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Page:Ornithological biography, or an account of the habits of the birds of the United States of America, volume 1.djvu/509

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SCIPIO AND THE BEAR.

wards the detached field in which the Bears were at work. The owner told us that for some days several of these animals had visited his corn, and that a Negro who was sent every afternoon to see at what part of the enclosure they entered, had assured him there were at least five in the field that night. A plan of attack was formed: the bars at the usual gap of the fence were to be put down without noise; the men and dogs were to divide, and afterwards proceed so as to surround the Bears, when, at the sounding of our horns, every one was to charge towards the centre of the field, and shout as loudly as possible, which it was judged would so intimidate the animals, as to induce them to seek refuge upon the dead trees with which the field was still partially covered.

The plan succeeded. The horns sounded, the horses galloped forward, the men shouted, the dogs barked and howled. The shrieks of the Negroes were enough to frighten a legion of Bears, and those in the field took to flight, so that by the time we reached the centre they were heard hurrying towards the tops of the trees. Fires were immediately lighted by the Negroes. The drizzling rain had ceased, the sky cleared, and the glare of the crackling fires proved of great assistance to us. The Bears had been so terrified, that we now saw several of them crouched at the junction of the larger boughs with the trunks. Two were immediately shot down. They were cubs of no great size, and being already half dead, we left them to the dogs, which quickly dispatched them.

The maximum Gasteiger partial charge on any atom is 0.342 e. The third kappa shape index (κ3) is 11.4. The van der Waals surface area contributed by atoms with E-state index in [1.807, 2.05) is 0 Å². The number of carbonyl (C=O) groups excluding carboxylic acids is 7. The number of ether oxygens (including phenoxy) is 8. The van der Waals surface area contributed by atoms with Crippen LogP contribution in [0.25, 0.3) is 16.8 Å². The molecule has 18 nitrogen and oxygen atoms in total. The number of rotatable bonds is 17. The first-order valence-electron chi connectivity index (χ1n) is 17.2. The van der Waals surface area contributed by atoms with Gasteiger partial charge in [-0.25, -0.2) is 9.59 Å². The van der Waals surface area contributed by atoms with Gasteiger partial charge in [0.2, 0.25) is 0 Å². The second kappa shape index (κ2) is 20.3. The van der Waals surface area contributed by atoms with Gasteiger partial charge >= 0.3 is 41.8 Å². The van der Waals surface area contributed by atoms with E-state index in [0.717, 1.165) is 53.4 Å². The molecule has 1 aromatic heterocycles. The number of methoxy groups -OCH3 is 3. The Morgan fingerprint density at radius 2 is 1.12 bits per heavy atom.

We were anxious to procure as much sport as possible, and having observed one of the Bears, which from its size we conjectured to be the mother, ordered the Negroes to cut down the tree on which it was perched, when it was intended the dogs should have a tug with it, while we should support them, and assist in preventing the bear from escaping by wounding it in one of the hind legs. The surrounding woods now echoed to the blows of the axemen. The tree was large and tough, having been girded more than two years, and the operation of felling it seemed extremely tedious. However, it began to vibrate at each stroke; a few inches alone now supported it; and in a short time it came crashing to the ground, in so awful a manner that Bruin must doubtless have felt the shock as severe as we should feel a shake of the globe produced by the sudden collision of a comet.

The dogs rushed to the charge, and harassed the Bear on all sides. We had remounted, and now surrounded the poor animal. As its life depended upon its courage and strength, it exercised both in the most